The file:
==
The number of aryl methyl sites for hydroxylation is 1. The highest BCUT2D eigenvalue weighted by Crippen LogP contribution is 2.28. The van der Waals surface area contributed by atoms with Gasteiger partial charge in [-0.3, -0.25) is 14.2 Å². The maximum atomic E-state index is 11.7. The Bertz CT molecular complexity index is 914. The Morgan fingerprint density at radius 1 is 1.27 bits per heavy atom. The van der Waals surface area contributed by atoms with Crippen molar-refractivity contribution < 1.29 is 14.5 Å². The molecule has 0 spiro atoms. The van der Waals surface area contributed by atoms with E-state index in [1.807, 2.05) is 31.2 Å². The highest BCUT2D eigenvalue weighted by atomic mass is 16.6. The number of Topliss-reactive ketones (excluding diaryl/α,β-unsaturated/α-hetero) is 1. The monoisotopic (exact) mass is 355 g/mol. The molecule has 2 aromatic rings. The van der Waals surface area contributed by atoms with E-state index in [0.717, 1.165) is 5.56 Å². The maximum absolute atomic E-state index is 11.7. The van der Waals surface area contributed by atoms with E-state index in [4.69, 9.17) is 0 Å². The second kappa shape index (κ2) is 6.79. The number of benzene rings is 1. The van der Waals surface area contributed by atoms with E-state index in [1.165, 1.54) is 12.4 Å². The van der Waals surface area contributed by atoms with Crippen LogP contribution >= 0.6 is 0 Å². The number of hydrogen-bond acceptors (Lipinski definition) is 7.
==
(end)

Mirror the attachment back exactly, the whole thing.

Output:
The number of aryl methyl sites for hydroxylation is 1. The highest BCUT2D eigenvalue weighted by Crippen LogP contribution is 2.28. The van der Waals surface area contributed by atoms with Gasteiger partial charge in [-0.3, -0.25) is 14.2 Å². The maximum atomic E-state index is 11.7. The Bertz CT molecular complexity index is 914. The Morgan fingerprint density at radius 1 is 1.27 bits per heavy atom. The van der Waals surface area contributed by atoms with Crippen molar-refractivity contribution < 1.29 is 14.5 Å². The molecule has 0 spiro atoms. The van der Waals surface area contributed by atoms with E-state index in [1.807, 2.05) is 31.2 Å². The highest BCUT2D eigenvalue weighted by atomic mass is 16.6. The number of Topliss-reactive ketones (excluding diaryl/α,β-unsaturated/α-hetero) is 1. The monoisotopic (exact) mass is 355 g/mol. The molecule has 2 aromatic rings. The van der Waals surface area contributed by atoms with E-state index in [0.717, 1.165) is 5.56 Å². The maximum absolute atomic E-state index is 11.7. The van der Waals surface area contributed by atoms with E-state index in [4.69, 9.17) is 0 Å². The second kappa shape index (κ2) is 6.79. The number of benzene rings is 1. The van der Waals surface area contributed by atoms with E-state index in [1.165, 1.54) is 12.4 Å². The van der Waals surface area contributed by atoms with Crippen LogP contribution >= 0.6 is 0 Å². The number of hydrogen-bond acceptors (Lipinski definition) is 7.